USA - 1995
In recognition of his leadership in the training of several generations of computer science students. His visionary emphasis on critical thinking and mathematical precision in Computer Science has dramatically changed the face of computer science education. This viewpoint is exemplified by his widely used textbooks on compilers, on the science of programming, and on mathematical foundations for computer science; by his role in curriculum development; and by his training of graduate students who have seeded his view as successful educators at other universities.
David Gries is the William L. Lewis Professor of Engineering at Cornell University. After a brief period on the faculty of Stanford, Professor Gries joined Cornell's faculty in 1969; he served as the chair of the Computer Science department for five years.
Professor Gries has authored or edited eleven books, as well as seventy articles. His 1971 textbook on compilers was the first in that area and set the standard for many subsequent years. It has been translated into five other languages and had an international impact on the teaching of compilers. His textbook (with R. Conway) on structured programming, which engendered four follow-on texts each geared towards different needs, has profoundly influenced several generations of computer science students. In particular, Professor Gries' books have championed the role of critical thinking and mathematical precision in all aspects of the teaching of computer science.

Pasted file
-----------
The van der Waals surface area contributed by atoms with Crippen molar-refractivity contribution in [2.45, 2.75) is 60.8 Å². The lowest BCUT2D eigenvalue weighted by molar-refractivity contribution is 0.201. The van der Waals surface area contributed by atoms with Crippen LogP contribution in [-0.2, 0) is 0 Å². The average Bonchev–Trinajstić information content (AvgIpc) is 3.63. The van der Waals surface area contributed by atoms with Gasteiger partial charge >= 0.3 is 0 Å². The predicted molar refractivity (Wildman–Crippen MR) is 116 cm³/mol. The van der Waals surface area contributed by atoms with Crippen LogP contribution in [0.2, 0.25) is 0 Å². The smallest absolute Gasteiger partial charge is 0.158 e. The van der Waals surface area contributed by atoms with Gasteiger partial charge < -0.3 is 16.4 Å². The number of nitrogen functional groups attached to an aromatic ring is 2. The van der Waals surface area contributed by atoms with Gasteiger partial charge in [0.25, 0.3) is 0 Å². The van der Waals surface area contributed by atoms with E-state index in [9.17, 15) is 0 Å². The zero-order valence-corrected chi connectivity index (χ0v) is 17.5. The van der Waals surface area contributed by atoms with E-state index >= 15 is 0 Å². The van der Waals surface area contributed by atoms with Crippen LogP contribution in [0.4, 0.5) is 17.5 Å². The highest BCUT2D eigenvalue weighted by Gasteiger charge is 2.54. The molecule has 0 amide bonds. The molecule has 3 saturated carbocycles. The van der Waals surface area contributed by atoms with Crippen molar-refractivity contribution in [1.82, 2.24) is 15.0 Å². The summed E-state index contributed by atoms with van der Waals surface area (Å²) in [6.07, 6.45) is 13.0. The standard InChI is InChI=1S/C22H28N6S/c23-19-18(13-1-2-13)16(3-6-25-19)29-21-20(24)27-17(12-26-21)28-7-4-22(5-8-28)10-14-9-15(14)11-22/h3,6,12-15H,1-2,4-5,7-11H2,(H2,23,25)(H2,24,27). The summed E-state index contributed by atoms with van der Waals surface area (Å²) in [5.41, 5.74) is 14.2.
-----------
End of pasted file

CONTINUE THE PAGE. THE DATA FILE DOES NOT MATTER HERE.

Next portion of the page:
Professor Gries' impact on education reaches beyond his writings. He has played a central role in national curricula development committees; he has been a visible presence within national organizations in the discussion of future directions for computer science education; and he has educated a wealth of graduate students who now serve as senior faculty at major universities or as directors of major research laboratories. His colleagues at Cornell further note that Professor Gries often serves not just as a mentor for students at Cornell but as a mentor for his faculty colleagues as well. His commitment to excellence in education has dramatically influenced his own students, his colleagues, and the generations of students who have been exposed to his textbooks.
USA - 1994
For co-authoring of 'An Axiomatic Proof Technique for Parallel Programs I', the best paper in the area of Programming Systems and Languages.
USA - 1977
Verifying properties of parallel programs: an axiomatic approach, Communications of the ACM, May 1976 (with Susan Owicki)